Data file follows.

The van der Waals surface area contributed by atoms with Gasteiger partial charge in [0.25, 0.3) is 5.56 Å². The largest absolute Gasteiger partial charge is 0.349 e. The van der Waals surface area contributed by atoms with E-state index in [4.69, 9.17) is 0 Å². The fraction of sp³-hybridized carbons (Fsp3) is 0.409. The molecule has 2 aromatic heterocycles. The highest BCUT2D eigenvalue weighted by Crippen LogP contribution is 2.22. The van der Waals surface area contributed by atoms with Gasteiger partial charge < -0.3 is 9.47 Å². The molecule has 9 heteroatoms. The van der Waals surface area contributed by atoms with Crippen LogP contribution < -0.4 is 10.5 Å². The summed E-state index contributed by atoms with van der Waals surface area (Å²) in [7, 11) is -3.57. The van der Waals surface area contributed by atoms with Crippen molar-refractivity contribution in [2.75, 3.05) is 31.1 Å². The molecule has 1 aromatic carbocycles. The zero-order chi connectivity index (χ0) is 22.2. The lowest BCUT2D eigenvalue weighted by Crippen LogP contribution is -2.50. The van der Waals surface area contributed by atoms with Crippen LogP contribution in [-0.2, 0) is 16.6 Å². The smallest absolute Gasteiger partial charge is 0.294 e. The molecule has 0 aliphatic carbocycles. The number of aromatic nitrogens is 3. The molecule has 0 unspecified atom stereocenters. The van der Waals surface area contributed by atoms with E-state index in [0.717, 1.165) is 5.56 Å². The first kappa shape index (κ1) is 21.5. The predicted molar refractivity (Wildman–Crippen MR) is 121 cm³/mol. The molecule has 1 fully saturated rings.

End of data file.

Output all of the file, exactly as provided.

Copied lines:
The van der Waals surface area contributed by atoms with Gasteiger partial charge in [0.25, 0.3) is 5.56 Å². The largest absolute Gasteiger partial charge is 0.349 e. The van der Waals surface area contributed by atoms with E-state index in [4.69, 9.17) is 0 Å². The fraction of sp³-hybridized carbons (Fsp3) is 0.409. The molecule has 2 aromatic heterocycles. The highest BCUT2D eigenvalue weighted by Crippen LogP contribution is 2.22. The van der Waals surface area contributed by atoms with Gasteiger partial charge < -0.3 is 9.47 Å². The molecule has 9 heteroatoms. The van der Waals surface area contributed by atoms with Crippen LogP contribution < -0.4 is 10.5 Å². The summed E-state index contributed by atoms with van der Waals surface area (Å²) in [7, 11) is -3.57. The van der Waals surface area contributed by atoms with Crippen molar-refractivity contribution in [2.75, 3.05) is 31.1 Å². The molecule has 1 aromatic carbocycles. The zero-order chi connectivity index (χ0) is 22.2. The lowest BCUT2D eigenvalue weighted by Crippen LogP contribution is -2.50. The van der Waals surface area contributed by atoms with Crippen LogP contribution in [-0.2, 0) is 16.6 Å². The smallest absolute Gasteiger partial charge is 0.294 e. The molecule has 0 aliphatic carbocycles. The number of aromatic nitrogens is 3. The molecule has 0 unspecified atom stereocenters. The van der Waals surface area contributed by atoms with E-state index in [0.717, 1.165) is 5.56 Å². The first kappa shape index (κ1) is 21.5. The predicted molar refractivity (Wildman–Crippen MR) is 121 cm³/mol. The molecule has 1 fully saturated rings.